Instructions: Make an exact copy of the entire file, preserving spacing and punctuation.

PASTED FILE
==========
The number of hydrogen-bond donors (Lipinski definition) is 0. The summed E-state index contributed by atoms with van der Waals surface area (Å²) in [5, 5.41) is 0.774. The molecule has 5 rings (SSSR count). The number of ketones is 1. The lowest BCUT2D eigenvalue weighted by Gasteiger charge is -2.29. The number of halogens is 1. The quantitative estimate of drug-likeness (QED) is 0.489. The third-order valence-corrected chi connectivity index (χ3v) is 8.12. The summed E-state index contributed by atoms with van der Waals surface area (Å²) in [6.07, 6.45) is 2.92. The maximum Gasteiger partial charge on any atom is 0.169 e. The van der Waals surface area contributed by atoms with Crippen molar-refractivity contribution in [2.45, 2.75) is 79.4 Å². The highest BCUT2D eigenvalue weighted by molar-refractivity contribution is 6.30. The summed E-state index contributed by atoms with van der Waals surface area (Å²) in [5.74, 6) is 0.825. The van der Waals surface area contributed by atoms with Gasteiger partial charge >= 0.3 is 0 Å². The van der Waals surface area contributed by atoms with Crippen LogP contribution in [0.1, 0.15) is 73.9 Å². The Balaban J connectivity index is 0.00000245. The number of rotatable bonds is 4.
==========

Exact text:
The number of hydrogen-bond donors (Lipinski definition) is 0. The summed E-state index contributed by atoms with van der Waals surface area (Å²) in [5, 5.41) is 0.774. The molecule has 5 rings (SSSR count). The number of ketones is 1. The lowest BCUT2D eigenvalue weighted by Gasteiger charge is -2.29. The number of halogens is 1. The quantitative estimate of drug-likeness (QED) is 0.489. The third-order valence-corrected chi connectivity index (χ3v) is 8.12. The summed E-state index contributed by atoms with van der Waals surface area (Å²) in [6.07, 6.45) is 2.92. The maximum Gasteiger partial charge on any atom is 0.169 e. The van der Waals surface area contributed by atoms with Crippen molar-refractivity contribution in [2.45, 2.75) is 79.4 Å². The highest BCUT2D eigenvalue weighted by molar-refractivity contribution is 6.30. The summed E-state index contributed by atoms with van der Waals surface area (Å²) in [5.74, 6) is 0.825. The van der Waals surface area contributed by atoms with Gasteiger partial charge >= 0.3 is 0 Å². The van der Waals surface area contributed by atoms with Crippen LogP contribution in [0.1, 0.15) is 73.9 Å². The Balaban J connectivity index is 0.00000245. The number of rotatable bonds is 4.